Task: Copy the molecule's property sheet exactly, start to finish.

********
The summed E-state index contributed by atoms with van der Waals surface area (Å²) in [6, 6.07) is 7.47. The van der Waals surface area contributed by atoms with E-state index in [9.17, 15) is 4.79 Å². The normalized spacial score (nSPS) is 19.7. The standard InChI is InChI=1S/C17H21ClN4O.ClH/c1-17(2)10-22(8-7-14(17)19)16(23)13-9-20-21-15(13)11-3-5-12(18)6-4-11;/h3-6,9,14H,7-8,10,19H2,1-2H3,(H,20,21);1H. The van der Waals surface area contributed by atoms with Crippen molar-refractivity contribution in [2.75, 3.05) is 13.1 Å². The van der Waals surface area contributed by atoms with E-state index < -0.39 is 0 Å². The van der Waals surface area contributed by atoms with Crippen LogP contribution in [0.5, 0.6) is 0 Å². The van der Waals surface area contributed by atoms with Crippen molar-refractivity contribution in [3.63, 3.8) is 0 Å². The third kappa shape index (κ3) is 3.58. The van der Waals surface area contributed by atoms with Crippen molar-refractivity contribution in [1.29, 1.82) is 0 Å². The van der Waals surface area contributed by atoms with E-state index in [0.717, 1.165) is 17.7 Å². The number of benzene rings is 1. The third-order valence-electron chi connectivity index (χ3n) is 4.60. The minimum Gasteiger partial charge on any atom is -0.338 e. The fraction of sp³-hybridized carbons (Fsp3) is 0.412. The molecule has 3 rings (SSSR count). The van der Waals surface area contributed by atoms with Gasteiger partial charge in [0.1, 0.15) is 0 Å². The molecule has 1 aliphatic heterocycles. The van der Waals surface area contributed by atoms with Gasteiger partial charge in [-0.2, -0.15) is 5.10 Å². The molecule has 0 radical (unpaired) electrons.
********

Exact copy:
The summed E-state index contributed by atoms with van der Waals surface area (Å²) in [6, 6.07) is 7.47. The van der Waals surface area contributed by atoms with E-state index in [9.17, 15) is 4.79 Å². The normalized spacial score (nSPS) is 19.7. The standard InChI is InChI=1S/C17H21ClN4O.ClH/c1-17(2)10-22(8-7-14(17)19)16(23)13-9-20-21-15(13)11-3-5-12(18)6-4-11;/h3-6,9,14H,7-8,10,19H2,1-2H3,(H,20,21);1H. The van der Waals surface area contributed by atoms with Crippen molar-refractivity contribution in [2.75, 3.05) is 13.1 Å². The van der Waals surface area contributed by atoms with E-state index < -0.39 is 0 Å². The van der Waals surface area contributed by atoms with Crippen LogP contribution in [0.5, 0.6) is 0 Å². The van der Waals surface area contributed by atoms with Crippen molar-refractivity contribution in [3.63, 3.8) is 0 Å². The third kappa shape index (κ3) is 3.58. The van der Waals surface area contributed by atoms with Crippen molar-refractivity contribution in [1.29, 1.82) is 0 Å². The van der Waals surface area contributed by atoms with E-state index in [0.717, 1.165) is 17.7 Å². The number of benzene rings is 1. The third-order valence-electron chi connectivity index (χ3n) is 4.60. The minimum Gasteiger partial charge on any atom is -0.338 e. The fraction of sp³-hybridized carbons (Fsp3) is 0.412. The molecule has 3 rings (SSSR count). The van der Waals surface area contributed by atoms with Gasteiger partial charge in [0.1, 0.15) is 0 Å². The molecule has 1 aliphatic heterocycles. The van der Waals surface area contributed by atoms with Gasteiger partial charge in [-0.2, -0.15) is 5.10 Å². The molecule has 0 radical (unpaired) electrons.